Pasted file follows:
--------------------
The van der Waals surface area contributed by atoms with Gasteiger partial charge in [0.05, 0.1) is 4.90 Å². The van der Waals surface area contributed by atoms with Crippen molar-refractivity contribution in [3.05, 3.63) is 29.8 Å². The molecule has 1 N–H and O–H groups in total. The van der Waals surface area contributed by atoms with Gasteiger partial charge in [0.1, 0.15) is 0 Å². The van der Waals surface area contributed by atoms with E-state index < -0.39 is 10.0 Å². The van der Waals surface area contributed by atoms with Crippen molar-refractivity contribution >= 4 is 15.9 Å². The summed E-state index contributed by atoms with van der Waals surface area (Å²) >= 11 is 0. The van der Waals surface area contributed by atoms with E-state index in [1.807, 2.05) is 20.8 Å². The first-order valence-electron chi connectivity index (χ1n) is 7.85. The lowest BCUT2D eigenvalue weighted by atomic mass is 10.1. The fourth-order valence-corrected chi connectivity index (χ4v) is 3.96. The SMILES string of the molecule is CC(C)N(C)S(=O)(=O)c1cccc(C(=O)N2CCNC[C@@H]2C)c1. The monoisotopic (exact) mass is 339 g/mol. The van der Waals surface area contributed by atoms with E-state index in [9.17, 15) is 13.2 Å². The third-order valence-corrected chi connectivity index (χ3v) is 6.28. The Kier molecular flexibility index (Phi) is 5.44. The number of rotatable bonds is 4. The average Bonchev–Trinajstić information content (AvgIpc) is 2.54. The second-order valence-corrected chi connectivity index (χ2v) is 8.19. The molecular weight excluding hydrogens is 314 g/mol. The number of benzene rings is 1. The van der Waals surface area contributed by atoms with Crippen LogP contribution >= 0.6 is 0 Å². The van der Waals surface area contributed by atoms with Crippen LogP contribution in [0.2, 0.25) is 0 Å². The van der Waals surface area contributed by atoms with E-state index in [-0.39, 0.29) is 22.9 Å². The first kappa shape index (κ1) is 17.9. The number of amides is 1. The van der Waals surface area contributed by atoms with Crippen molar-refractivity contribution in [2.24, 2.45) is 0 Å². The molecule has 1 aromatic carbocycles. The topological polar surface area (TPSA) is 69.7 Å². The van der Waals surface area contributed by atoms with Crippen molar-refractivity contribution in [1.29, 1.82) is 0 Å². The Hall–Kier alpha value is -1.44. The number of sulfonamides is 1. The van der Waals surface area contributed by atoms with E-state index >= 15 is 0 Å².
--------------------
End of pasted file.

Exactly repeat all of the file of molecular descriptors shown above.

The van der Waals surface area contributed by atoms with Gasteiger partial charge in [0.05, 0.1) is 4.90 Å². The van der Waals surface area contributed by atoms with Crippen molar-refractivity contribution in [3.05, 3.63) is 29.8 Å². The molecule has 1 N–H and O–H groups in total. The van der Waals surface area contributed by atoms with Gasteiger partial charge in [0.1, 0.15) is 0 Å². The van der Waals surface area contributed by atoms with E-state index < -0.39 is 10.0 Å². The van der Waals surface area contributed by atoms with Crippen molar-refractivity contribution >= 4 is 15.9 Å². The summed E-state index contributed by atoms with van der Waals surface area (Å²) >= 11 is 0. The van der Waals surface area contributed by atoms with E-state index in [1.807, 2.05) is 20.8 Å². The first-order valence-electron chi connectivity index (χ1n) is 7.85. The lowest BCUT2D eigenvalue weighted by atomic mass is 10.1. The fourth-order valence-corrected chi connectivity index (χ4v) is 3.96. The SMILES string of the molecule is CC(C)N(C)S(=O)(=O)c1cccc(C(=O)N2CCNC[C@@H]2C)c1. The monoisotopic (exact) mass is 339 g/mol. The van der Waals surface area contributed by atoms with E-state index in [9.17, 15) is 13.2 Å². The third-order valence-corrected chi connectivity index (χ3v) is 6.28. The Kier molecular flexibility index (Phi) is 5.44. The number of rotatable bonds is 4. The average Bonchev–Trinajstić information content (AvgIpc) is 2.54. The second-order valence-corrected chi connectivity index (χ2v) is 8.19. The molecular weight excluding hydrogens is 314 g/mol. The number of benzene rings is 1. The van der Waals surface area contributed by atoms with Crippen LogP contribution >= 0.6 is 0 Å². The van der Waals surface area contributed by atoms with Crippen LogP contribution in [0.2, 0.25) is 0 Å². The van der Waals surface area contributed by atoms with E-state index in [-0.39, 0.29) is 22.9 Å². The first kappa shape index (κ1) is 17.9. The number of amides is 1. The van der Waals surface area contributed by atoms with Crippen molar-refractivity contribution in [2.24, 2.45) is 0 Å². The molecule has 1 aromatic carbocycles. The topological polar surface area (TPSA) is 69.7 Å². The van der Waals surface area contributed by atoms with Crippen molar-refractivity contribution in [1.29, 1.82) is 0 Å². The Hall–Kier alpha value is -1.44. The number of sulfonamides is 1. The van der Waals surface area contributed by atoms with E-state index >= 15 is 0 Å².